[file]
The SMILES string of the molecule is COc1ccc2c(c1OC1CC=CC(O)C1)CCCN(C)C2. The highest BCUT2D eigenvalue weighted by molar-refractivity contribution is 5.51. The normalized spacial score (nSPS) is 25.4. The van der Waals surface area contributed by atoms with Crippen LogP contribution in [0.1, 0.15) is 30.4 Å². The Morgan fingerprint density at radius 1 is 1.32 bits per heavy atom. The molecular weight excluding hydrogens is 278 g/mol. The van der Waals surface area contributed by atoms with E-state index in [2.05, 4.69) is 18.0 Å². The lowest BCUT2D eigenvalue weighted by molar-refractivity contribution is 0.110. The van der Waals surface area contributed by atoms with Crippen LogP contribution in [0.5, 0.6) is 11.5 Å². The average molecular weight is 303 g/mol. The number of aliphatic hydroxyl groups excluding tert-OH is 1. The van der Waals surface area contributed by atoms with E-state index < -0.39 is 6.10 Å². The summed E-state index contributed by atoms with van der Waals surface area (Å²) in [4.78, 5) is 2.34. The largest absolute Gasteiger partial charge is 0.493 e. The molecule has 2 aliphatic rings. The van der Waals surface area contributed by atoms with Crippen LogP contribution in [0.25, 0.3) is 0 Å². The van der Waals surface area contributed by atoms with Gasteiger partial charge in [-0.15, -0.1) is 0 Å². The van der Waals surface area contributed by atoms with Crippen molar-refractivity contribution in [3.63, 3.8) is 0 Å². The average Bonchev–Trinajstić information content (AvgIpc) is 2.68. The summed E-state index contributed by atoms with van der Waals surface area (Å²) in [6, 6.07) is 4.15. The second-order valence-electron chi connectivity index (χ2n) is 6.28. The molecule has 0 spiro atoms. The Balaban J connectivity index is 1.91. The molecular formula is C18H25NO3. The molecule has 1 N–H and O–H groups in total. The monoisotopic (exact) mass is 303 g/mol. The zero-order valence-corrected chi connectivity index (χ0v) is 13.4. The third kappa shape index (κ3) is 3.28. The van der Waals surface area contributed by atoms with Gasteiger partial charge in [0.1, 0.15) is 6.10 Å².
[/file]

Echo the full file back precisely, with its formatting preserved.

The SMILES string of the molecule is COc1ccc2c(c1OC1CC=CC(O)C1)CCCN(C)C2. The highest BCUT2D eigenvalue weighted by molar-refractivity contribution is 5.51. The normalized spacial score (nSPS) is 25.4. The van der Waals surface area contributed by atoms with Crippen LogP contribution in [0.1, 0.15) is 30.4 Å². The Morgan fingerprint density at radius 1 is 1.32 bits per heavy atom. The molecular weight excluding hydrogens is 278 g/mol. The van der Waals surface area contributed by atoms with E-state index in [2.05, 4.69) is 18.0 Å². The lowest BCUT2D eigenvalue weighted by molar-refractivity contribution is 0.110. The van der Waals surface area contributed by atoms with Crippen LogP contribution in [0.5, 0.6) is 11.5 Å². The average molecular weight is 303 g/mol. The number of aliphatic hydroxyl groups excluding tert-OH is 1. The van der Waals surface area contributed by atoms with E-state index < -0.39 is 6.10 Å². The summed E-state index contributed by atoms with van der Waals surface area (Å²) in [4.78, 5) is 2.34. The largest absolute Gasteiger partial charge is 0.493 e. The molecule has 2 aliphatic rings. The van der Waals surface area contributed by atoms with Crippen LogP contribution in [0.25, 0.3) is 0 Å². The van der Waals surface area contributed by atoms with Gasteiger partial charge in [-0.15, -0.1) is 0 Å². The van der Waals surface area contributed by atoms with Crippen molar-refractivity contribution in [3.63, 3.8) is 0 Å². The average Bonchev–Trinajstić information content (AvgIpc) is 2.68. The summed E-state index contributed by atoms with van der Waals surface area (Å²) in [6, 6.07) is 4.15. The second-order valence-electron chi connectivity index (χ2n) is 6.28. The molecule has 0 spiro atoms. The Balaban J connectivity index is 1.91. The molecular formula is C18H25NO3. The molecule has 1 N–H and O–H groups in total. The monoisotopic (exact) mass is 303 g/mol. The zero-order valence-corrected chi connectivity index (χ0v) is 13.4. The third kappa shape index (κ3) is 3.28. The van der Waals surface area contributed by atoms with Gasteiger partial charge in [0.1, 0.15) is 6.10 Å².